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3/23/2013 2:17:00 PM
Tualatin Catholic's mom speaks of pope from Buenos Aires
Associated Press
Crowds gather at cathedral in Buenos Aires after Pope Francis was named. 
Associated Press
Crowds gather at cathedral in Buenos Aires after Pope Francis was named. 
Clarice Keating
Of the Catholic Sentinel

When Tualatin Catholic Laura Howard saw Cardinal Jorge Bergoglio step onto the balcony of St. Peter’s Basilica, the first person she called was her mother.

Howard grew up in the Diocese of Buenos Aires, where her mother, Ileana Sorrentino, still lives. Sorrentino observes holidays at the Cathedral where Cardinal Bergoglio, now Pope Francis, celebrated Mass.

Sorrentino has long loved hearing the man’s soft-spoken, but firmly worded homilies, criticizing corruption of politicians and other injustices faced by the people in the South American country.

In his first address to the world, Pope Francis quipped about how far he traveled to be their pope.

“As you know, the duty of the conclave is to give Rome a bishop," he said. "It seems that my brother cardinals went almost to the end of the earth to find him."

Sorrentino watched with excitement as he stepped on to the balcony, tears running down her face. She believes he will unite the church.

The first pope from the Americas, Cardinal Bergoglio is also the world's first Jesuit pope. He is known worldwide for his pastoral focus.

The cardinal, praised for living what he preaches, said in 2005 that one of the biggest temptations facing bishops, priests or lay people who work for the church is the temptation to feel they are special.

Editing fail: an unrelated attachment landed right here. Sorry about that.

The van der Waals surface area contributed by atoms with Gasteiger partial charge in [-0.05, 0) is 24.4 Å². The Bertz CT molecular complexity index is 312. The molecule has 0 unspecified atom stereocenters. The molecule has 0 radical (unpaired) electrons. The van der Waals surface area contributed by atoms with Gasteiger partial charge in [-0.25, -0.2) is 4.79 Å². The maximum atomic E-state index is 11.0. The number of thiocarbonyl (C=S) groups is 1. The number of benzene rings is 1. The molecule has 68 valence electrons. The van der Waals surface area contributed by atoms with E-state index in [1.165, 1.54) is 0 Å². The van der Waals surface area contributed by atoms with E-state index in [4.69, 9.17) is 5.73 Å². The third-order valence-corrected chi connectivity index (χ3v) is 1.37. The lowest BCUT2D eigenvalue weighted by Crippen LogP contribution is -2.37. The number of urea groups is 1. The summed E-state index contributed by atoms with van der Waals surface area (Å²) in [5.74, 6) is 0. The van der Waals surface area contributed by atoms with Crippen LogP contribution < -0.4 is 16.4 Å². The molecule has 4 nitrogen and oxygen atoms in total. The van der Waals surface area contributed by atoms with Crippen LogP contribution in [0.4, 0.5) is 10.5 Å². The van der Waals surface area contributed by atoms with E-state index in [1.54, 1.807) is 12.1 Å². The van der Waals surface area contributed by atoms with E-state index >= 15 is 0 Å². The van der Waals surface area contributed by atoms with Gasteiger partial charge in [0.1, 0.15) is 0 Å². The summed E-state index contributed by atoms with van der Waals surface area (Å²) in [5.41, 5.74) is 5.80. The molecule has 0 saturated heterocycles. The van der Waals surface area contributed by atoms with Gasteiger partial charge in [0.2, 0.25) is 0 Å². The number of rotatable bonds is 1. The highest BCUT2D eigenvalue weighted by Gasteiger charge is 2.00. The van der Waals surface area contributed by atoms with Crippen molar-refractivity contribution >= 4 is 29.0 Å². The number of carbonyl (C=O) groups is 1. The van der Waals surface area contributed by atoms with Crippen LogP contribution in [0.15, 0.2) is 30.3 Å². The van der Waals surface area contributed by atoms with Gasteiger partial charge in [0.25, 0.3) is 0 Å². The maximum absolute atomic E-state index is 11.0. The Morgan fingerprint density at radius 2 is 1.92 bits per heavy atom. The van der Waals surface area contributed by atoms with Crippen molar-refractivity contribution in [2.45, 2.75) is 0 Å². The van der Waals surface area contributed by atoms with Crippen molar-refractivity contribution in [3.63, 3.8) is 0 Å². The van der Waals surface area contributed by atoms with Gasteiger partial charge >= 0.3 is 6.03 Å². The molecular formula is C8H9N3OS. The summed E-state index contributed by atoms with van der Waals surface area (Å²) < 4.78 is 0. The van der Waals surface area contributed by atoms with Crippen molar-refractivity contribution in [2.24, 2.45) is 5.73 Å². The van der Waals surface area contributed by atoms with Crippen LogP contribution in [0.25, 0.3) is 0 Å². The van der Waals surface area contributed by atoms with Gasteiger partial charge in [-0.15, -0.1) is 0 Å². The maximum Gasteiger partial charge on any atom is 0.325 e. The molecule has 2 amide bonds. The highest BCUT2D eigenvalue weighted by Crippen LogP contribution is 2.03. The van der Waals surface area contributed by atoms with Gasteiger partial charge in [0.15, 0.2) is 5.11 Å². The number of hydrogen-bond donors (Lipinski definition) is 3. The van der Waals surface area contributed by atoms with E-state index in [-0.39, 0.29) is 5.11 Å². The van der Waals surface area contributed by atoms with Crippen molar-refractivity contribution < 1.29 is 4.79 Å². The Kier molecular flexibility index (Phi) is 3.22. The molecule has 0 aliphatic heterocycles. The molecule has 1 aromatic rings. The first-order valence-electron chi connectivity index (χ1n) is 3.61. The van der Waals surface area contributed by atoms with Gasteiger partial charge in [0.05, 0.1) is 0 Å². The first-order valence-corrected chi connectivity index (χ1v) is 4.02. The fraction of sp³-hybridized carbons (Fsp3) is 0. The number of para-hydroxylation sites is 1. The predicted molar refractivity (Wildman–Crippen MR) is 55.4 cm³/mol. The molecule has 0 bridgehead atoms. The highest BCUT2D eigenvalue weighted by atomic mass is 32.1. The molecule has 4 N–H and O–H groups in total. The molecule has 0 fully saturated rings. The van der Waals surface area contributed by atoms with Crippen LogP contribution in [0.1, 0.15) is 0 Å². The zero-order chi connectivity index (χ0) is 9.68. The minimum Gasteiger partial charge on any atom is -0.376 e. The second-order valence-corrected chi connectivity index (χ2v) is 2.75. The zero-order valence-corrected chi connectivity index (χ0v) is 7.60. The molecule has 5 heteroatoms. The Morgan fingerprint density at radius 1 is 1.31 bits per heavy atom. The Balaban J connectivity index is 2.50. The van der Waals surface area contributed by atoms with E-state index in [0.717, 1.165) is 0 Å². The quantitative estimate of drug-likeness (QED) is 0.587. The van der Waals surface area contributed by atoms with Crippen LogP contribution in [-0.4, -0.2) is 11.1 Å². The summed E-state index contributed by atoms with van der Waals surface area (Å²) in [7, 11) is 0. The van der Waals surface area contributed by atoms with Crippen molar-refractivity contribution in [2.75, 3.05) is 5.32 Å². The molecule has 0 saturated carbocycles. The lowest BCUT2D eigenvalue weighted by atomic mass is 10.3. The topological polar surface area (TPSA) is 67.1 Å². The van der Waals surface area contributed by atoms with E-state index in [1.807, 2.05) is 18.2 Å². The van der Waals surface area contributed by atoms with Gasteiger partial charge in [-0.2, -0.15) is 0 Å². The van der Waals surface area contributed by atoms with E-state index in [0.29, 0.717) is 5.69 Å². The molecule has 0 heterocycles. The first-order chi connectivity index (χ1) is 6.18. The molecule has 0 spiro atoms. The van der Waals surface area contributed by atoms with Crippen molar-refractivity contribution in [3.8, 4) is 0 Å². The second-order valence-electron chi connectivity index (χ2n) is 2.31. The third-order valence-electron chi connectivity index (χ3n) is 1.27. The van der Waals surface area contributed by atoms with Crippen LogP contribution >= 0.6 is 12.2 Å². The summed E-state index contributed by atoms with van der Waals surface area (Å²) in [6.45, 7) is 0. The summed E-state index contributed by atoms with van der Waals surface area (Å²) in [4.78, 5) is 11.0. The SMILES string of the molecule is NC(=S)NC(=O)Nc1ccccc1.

“One of the most serious problems that faces the church and that often threatens the evangelizing tasks of its pastoral agents is that we are more concerned with the ‘things of God,’ so inserted in the ecclesiastical world, that we frequently forget to be good Christians,” he said.

During their official pre-conclave meetings, according to the Catholic News Service, the cardinals extensively discussed the corruption and mismanagement documented in the 2012 "VatiLeaks.” 

The new pope’s history of austere living — not to mention his decision to take the name of St. Francis of Assisi, a great reformer known as the "poor little one" — must have seemed especially appealing in that context.

“He is a very simple man,” Sorrentino said in an interview with El Centinela, the Catholic Sentinel’s sister paper. “He took the subway with the people, and didn’t travel first class when going abroad. He went at Easter to nursing homes to wash the feet of the elderly.”

Though humble, he is an affable man, she said.

Many years ago, the new bishop of Rome, gave Sorrentino a card of the “Virgin Desatanudos” (or Virgin Mary, Untier of Knots – a reference to Mary’s intercession in life’s complications) with a written prayer. She still has the card and holds it to her heart as she prays for the safety of her family.

“As an Argentinian, I was thrilled and prayed for him for the great responsibility that he will have in the future,” Sorrentino said. “But I trust in him completely.”

— Catholic News Service contributed to this story





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